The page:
"Dallas Stars President Jim Lites says: No, this was not his idea. He wants to be clear about that"

TheRealDirtyP1
TheRealDirtyP1

I was backing you up, but if you want to be a jerk about it, go ahead. Fucking a, it's Friday, who pissed in your cereal today?

Guesty McG
Guesty McG

I can read, dude.  My point is that there's a lot of noise coming from the Stars about having a philosophy more like Greenberg's and being more fan friendly.  Lites was a big part of the destruction of the Stars' relationship with the average fan.

If you can rebut that with something a little smarter then cut-and-paste, please do.

Smy2k
Smy2k

Don't get me wrong, I think this is great. But as a season ticket holder for several years, I am now quite bummed at the prices I paid for my seats. Every year I wonder why I buy ahead. I do it to support my favorite team and I love going to the games. It would be cool if the loyal fans were thrown a bone every now and then.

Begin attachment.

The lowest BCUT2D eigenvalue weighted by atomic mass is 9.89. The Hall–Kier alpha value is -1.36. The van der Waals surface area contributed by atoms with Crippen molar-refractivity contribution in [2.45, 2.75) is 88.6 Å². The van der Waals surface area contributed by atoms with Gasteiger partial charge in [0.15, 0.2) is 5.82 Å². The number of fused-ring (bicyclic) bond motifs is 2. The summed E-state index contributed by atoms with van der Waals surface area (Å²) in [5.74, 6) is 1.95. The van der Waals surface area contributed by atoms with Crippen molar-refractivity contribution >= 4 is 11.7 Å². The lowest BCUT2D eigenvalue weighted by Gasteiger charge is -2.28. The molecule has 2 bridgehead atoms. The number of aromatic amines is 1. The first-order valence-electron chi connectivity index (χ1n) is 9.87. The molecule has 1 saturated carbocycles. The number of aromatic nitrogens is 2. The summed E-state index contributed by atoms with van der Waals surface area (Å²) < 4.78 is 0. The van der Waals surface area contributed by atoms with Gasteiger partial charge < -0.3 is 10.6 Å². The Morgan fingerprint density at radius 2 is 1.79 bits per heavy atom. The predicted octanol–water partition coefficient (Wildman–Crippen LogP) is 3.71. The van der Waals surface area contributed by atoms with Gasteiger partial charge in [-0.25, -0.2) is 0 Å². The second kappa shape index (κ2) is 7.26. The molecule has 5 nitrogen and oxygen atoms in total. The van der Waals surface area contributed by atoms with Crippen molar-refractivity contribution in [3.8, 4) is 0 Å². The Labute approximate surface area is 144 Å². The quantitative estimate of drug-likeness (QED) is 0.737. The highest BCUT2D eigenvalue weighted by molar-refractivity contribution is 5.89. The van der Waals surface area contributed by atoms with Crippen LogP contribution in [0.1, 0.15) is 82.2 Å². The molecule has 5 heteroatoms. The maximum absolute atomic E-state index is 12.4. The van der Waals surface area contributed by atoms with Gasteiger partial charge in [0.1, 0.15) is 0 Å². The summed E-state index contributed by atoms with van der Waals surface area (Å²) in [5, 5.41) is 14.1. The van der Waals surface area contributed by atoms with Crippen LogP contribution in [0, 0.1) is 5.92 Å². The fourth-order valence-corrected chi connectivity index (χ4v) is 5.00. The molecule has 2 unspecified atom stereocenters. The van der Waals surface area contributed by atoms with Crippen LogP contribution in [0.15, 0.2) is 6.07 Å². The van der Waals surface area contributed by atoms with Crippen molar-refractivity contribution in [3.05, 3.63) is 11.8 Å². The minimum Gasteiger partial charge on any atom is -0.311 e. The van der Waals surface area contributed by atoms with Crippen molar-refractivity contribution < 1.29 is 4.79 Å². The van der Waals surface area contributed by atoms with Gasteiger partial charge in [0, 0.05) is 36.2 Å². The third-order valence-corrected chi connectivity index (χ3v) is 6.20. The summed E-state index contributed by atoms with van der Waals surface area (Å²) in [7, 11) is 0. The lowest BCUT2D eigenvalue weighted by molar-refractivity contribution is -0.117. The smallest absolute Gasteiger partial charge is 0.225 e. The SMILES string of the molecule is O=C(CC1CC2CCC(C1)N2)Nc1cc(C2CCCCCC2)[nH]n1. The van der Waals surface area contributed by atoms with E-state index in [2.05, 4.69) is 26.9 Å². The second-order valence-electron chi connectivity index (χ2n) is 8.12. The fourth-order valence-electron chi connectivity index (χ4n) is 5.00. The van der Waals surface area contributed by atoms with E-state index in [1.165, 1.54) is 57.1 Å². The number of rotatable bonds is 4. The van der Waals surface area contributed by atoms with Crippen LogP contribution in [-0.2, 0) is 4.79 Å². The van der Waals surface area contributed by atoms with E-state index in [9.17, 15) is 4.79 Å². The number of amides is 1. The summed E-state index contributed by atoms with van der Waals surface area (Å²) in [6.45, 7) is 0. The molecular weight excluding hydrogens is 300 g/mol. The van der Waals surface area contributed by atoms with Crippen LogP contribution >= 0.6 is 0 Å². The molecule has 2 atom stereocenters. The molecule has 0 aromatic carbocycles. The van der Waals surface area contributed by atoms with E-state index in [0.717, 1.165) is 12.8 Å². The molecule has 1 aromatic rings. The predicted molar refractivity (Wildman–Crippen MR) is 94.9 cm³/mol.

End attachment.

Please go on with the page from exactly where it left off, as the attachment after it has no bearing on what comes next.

G_David
G_David

I like the idea.  The crowds have been anemic - almost as negligible a home field advantage as the Cowboys in their cavernous, moribund living room.  Lower prices will hopefully bring large crowds, which will lead to winning, which will negate the need for the fire-sale prices.

CVOTE
CVOTE

Last month I tried to buy lower level tickets from the box office but though the marquee above the windows said they should still be open till 4PM the blinds were shut. So I called the box office and long story short unless I had plans to buy season tickets or a suite my best bet was to call ticketmaster. And they were ricks with a p about it so I'll spend my money watching the Mavericks lose 25 plus games this season than deal with the Stars.

Now Trending

Dallas Concert Tickets

From the Vault

 

General

Loading...